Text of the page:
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The grand debate about beneficial viruses and artificial life

Suzana Stojakovic-Celustka
Alive Vol I, Issue 1
July 1994

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In the previous articles, three more or less different viewpoints about beneficial viruses and artificial life were presented. The topic is undoubtedly interesting. Could computer viruses be beneficial? What is artificial life? Are computer viruses the form of artificial life or not? Is it ethical to play with such things?...etc...The questions are numerous. The answers, opinions and approaches can vary widely - from the scientific (and somewhat controversial) interests of Fred Cohen and Mark Ludwig, pragmatic (and somewhat sceptical) approach of Vesselin Bontchev till vague and possibly confused opinions of "average computer user" and spurious intentions of anonymous virus writers today.

There is a lot of confusion in the computer virus/anti-virus society today. Many things are not clear. For example, do we know what are we talking about when talking about computer viruses and/or artificial life? Do we talk with each other or it is a heap of monologues without anybody listening carefully? Where are the limits between scientific research and criminal activity? What is the science and what is marketing and media hype? Who can tell the difference? Are there connections between research in artificial life and hyper production of computer viruses (with possibly malicious purposes) today?

I would like to put some order in the confusion. On the pages of "Alive" everybody will have a right to give his or her opinion, regardless if he or she is an anti-virus expert/producer/researcher or "average user" (whatever it means) or virus writer. I would like to invite all to Grand Debate about Beneficial Viruses and Artificial Life to present your opinions and eventual work in computer virus and/or artificial life field. However, I prefer a little calmer atmosphere than it is on some public forums, at least the discussions without pointless personal attacks. In fact, it is the only rule for the Grand Debate. Everything else is free. By this I announce officially that Grand Debate about Beneficial Viruses and Artificial Life is opened.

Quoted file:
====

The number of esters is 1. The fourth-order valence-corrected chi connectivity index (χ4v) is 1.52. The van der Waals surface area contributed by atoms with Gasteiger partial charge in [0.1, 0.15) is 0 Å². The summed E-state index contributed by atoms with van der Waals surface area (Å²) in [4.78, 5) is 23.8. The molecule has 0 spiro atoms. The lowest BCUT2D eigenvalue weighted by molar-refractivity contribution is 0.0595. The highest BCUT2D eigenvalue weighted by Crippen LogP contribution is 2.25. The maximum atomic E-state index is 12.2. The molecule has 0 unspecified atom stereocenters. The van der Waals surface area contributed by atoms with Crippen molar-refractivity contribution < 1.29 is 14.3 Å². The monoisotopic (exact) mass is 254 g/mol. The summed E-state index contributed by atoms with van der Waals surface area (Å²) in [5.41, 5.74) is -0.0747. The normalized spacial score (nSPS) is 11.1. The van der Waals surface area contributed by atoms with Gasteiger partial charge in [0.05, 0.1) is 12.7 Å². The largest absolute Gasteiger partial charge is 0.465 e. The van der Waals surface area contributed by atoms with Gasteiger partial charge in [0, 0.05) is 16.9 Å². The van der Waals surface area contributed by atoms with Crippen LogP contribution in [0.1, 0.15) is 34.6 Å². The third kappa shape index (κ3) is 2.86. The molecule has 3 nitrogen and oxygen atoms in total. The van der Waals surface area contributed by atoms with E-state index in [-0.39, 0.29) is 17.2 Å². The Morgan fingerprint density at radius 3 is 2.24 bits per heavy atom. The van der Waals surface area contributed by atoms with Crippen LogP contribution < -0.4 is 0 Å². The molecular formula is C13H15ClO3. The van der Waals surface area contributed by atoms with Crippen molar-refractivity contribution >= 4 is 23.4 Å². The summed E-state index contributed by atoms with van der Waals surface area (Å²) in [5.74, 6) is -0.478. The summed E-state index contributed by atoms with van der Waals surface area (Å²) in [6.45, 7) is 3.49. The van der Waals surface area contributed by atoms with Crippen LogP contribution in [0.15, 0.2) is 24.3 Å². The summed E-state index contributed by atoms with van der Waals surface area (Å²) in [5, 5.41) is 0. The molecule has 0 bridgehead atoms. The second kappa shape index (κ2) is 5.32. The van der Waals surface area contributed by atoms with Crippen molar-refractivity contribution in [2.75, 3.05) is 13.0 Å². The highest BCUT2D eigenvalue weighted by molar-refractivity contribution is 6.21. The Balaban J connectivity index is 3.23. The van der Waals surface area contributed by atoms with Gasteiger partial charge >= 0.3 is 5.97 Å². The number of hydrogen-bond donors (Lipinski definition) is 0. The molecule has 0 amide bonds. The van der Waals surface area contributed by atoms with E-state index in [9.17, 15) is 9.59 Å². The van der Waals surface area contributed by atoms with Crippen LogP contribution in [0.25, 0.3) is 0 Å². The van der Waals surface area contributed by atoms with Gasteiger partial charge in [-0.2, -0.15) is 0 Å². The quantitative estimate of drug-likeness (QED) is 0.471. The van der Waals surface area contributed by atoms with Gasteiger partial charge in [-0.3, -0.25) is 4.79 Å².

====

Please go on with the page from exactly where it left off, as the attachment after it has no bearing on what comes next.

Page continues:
The purpose of the Grand Debate is to give some answers, if possible. The subject is complex and there is no unique answer. For example, Fred Cohen said: "...viruses are only part of a pair - the life form and its environment..." According to Mark Ludwig viruses are "...a real-life phenomenon, rather than a laboratory construct..." and perhaps "...the only 'life-form' apart from earth carbon-based life we will ever meet..." Vesselin Bontchev thinks that viruses are "...challenging, doing something which is unusual and clever...", but he doesn't believe that "...computer viruses are a form of artificial life..."

Talking about beneficial viruses Fred Cohen stated: "A benevolent virus is simply a virus that is used for good purposes, but then this is a matter of context...Good and bad are relative. Most of the viruses I discuss as benevolent are in fact reproducing symbol sequences without any known malicious effect..." Mark Ludwig thinks: "There's a certain amount of inertia you have to overcome to get people to actually install a beneficial virus, though, because they've been brainwashed into believing that virus = bad..." Vesselin Bontchev says that "...what most people understand under the term of 'computer virus' cannot be beneficial..." and that "...'real' computer viruses are always bad..." Furthermore, he gives the definition of "real virus" and average user's understanding of the term. At this point it seems that the problem of good definition of computer virus is the most important problem to solve.